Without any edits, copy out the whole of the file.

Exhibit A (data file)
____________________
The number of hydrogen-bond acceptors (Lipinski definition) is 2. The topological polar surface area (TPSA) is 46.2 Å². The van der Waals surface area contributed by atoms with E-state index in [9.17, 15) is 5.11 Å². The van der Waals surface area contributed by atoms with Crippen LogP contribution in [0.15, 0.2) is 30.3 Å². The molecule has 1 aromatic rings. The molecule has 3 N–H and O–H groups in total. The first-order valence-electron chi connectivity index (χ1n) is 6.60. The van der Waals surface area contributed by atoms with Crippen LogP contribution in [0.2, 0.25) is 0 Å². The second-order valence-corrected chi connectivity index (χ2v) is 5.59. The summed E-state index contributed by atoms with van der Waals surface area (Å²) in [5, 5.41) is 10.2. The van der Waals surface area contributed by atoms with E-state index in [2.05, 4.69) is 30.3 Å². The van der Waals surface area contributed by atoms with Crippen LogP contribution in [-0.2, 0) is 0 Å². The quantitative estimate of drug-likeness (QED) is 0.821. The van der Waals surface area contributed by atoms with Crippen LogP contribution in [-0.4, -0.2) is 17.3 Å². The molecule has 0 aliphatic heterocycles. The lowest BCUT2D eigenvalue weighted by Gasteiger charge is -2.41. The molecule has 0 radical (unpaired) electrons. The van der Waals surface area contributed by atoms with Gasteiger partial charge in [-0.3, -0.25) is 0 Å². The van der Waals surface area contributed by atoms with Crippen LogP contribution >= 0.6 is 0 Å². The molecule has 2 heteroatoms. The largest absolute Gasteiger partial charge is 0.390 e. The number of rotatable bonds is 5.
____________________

The number of hydrogen-bond acceptors (Lipinski definition) is 2. The topological polar surface area (TPSA) is 46.2 Å². The van der Waals surface area contributed by atoms with E-state index in [9.17, 15) is 5.11 Å². The van der Waals surface area contributed by atoms with Crippen LogP contribution in [0.15, 0.2) is 30.3 Å². The molecule has 1 aromatic rings. The molecule has 3 N–H and O–H groups in total. The first-order valence-electron chi connectivity index (χ1n) is 6.60. The van der Waals surface area contributed by atoms with Crippen LogP contribution in [0.2, 0.25) is 0 Å². The second-order valence-corrected chi connectivity index (χ2v) is 5.59. The summed E-state index contributed by atoms with van der Waals surface area (Å²) in [5, 5.41) is 10.2. The van der Waals surface area contributed by atoms with E-state index in [2.05, 4.69) is 30.3 Å². The van der Waals surface area contributed by atoms with Crippen LogP contribution in [-0.2, 0) is 0 Å². The quantitative estimate of drug-likeness (QED) is 0.821. The van der Waals surface area contributed by atoms with Crippen LogP contribution in [-0.4, -0.2) is 17.3 Å². The molecule has 0 aliphatic heterocycles. The lowest BCUT2D eigenvalue weighted by Gasteiger charge is -2.41. The molecule has 0 radical (unpaired) electrons. The van der Waals surface area contributed by atoms with Gasteiger partial charge in [-0.3, -0.25) is 0 Å². The van der Waals surface area contributed by atoms with Crippen LogP contribution >= 0.6 is 0 Å². The molecule has 2 heteroatoms. The largest absolute Gasteiger partial charge is 0.390 e. The number of rotatable bonds is 5.